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Ghost World on DVD

Thora Birch, Scarlett Johansson, Brad Renfro, Steve Buscemi, Illeana Douglas. Directed by Terry Zwigoff. Aspect ratio: 1.85:1 (anamorphic). Dolby 5.1 surround. 111 minutes. 2001. MGM 1002564. R. $26.98.

At first, Ghost World seems like a sarcastic, twisted teen comedy, but it proves to be surprisingly philosophical and bittersweet. Based on the graphic novel Ghost World, by Dan Clowes, the film is about two teenagers coming of age during the summer after high school graduation. Enid (American Beauty's Thora Birch) is a graduating senior with a cynical surface. Her best friend, Rebecca (Scarlett Johansson), shares her disdain for high school, but is more willing to grow up and work with the system. The two are so close they seem married, but such childhood friendships rarely survive into adulthood.

When they spot a pathetic "Chance Meetings" personals ad in the local weekly—man seeks blonde he met at airport, "Did we have a moment?"—the girls call the poor guy and set up a fake date. Nerdy, middle-aged Seymour (Steve Buscemi) shows up to meet his bombshell, only to seemingly get stood up. Feeling guilty but curious, Enid eventually seeks out Seymour, telling her jealous friend, "He's such a clueless dork, he's almost kinda cool."

Enid's time spent with Seymour detracts from time spent with Rebecca, and soon there's a rift in the friendship. Enid is thrown for a few more loops, her slowly forming plans begin to crumble, and she has to make decisions about the future as everything changes, and not to her liking. The dialogue is sharp and witty, and the film's huge emotional range expresses the fun and pain of adolescence. There's some biting satire about political correctness and shock art (eg, a tampon in a teacup), and Illeana Douglas turns in a wonderful performance as a PC art teacher who doubts Enid's talent. Throughout, Birch takes us on Enid's journey with great skill and empathy.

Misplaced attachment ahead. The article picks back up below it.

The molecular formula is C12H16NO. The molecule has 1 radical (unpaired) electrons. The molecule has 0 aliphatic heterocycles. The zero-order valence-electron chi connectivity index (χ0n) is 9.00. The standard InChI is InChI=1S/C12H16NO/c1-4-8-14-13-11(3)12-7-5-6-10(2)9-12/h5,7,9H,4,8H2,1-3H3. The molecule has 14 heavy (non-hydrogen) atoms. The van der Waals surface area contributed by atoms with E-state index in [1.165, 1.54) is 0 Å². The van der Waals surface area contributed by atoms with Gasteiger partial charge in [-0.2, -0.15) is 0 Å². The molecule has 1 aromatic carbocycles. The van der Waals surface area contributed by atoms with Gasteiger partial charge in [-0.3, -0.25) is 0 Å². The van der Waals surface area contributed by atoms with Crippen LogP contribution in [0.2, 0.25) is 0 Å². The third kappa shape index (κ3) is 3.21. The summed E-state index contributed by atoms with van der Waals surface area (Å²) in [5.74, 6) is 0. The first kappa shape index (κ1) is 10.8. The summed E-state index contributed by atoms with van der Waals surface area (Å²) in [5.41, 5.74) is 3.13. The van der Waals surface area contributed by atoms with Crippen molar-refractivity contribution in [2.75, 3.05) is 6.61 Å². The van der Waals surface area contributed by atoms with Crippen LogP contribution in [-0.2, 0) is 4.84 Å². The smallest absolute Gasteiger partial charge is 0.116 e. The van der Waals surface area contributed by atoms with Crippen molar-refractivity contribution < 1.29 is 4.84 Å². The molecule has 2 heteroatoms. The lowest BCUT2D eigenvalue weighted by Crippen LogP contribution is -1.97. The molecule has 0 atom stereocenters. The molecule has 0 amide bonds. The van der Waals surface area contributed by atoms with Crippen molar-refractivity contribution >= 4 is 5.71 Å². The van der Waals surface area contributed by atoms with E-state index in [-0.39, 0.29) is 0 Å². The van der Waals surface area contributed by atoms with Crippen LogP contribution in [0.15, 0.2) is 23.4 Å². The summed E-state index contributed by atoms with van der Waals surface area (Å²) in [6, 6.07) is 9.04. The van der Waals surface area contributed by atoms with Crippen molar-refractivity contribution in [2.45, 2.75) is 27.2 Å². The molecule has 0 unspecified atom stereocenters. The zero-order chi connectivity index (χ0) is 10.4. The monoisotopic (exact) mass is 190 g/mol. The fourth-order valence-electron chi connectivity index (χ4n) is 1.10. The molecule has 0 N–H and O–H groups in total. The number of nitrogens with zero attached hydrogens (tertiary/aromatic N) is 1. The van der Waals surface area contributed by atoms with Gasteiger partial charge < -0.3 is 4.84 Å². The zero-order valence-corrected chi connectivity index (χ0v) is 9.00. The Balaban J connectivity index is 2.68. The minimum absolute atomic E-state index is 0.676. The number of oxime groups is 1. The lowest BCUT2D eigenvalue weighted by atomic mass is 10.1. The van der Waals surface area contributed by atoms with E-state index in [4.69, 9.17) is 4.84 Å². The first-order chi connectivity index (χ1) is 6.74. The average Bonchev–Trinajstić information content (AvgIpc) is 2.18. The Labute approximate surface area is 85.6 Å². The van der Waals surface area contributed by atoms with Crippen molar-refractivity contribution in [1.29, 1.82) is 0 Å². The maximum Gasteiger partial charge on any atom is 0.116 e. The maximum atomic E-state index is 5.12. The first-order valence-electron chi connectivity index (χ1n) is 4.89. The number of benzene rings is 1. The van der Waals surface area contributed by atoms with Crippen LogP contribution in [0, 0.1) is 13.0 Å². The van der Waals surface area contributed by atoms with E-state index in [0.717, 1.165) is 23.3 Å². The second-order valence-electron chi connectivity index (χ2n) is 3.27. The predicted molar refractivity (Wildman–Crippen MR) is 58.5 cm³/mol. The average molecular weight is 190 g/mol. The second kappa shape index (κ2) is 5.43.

Ghost World's 1.85:1 anamorphic transfer is crisp and bright. The film is rich in color, reflecting its comic-book origins, and the girls' outfits reflect their personalities. Enid's green hair and bright red outfits contrast with Rebecca's increasingly demure Gap tones. The interior decoration is also visually rich, reflecting the characters' tastes.

The sound is satisfactory, but the speakers are tested mostly by the music. Among rock ballads from the Buzzcocks and others is a bizarre number from Gumnaam (a 1965 Indian film by Raja Nawathe) that will stick in your head for a good hour. A scratchy 78 of "Devil Got My Woman" is accurately rendered and we understand why Enid loves it.

The extras include the Gumnaam music video and five outtakes, all brief and entertaining but best left on the cutting-room floor. The "Making of" featurette runs about 15 minutes and provides good background information about the original comic book, as well as comments from cast and crew. Ghost World is character-driven, dialogue-heavy, and worth analyzing, so it's satisfying to hear the thoughts of the actors and Terry Zwigoff (who also directed Crumb). And the trailers will make you laugh, even after you've watched the flick. There's no commentary track with Zwigoff or Clowes, so hardcore fans may be disappointed. My only real gripe is with the DVD's menu, which takes longer than expected to switch between sections.

Still, this small film has received a buzz worthy of its content, and Birch and Buscemi were nominated for Golden Globe awards. The entire cast excellently portrays these complex, oddball characters who, by the end, have become quite lovable. Ghost World is packed with great acting, social commentary, and truths about growing up. Don't let the sassy teenagers fool you—this film has a lot to say.

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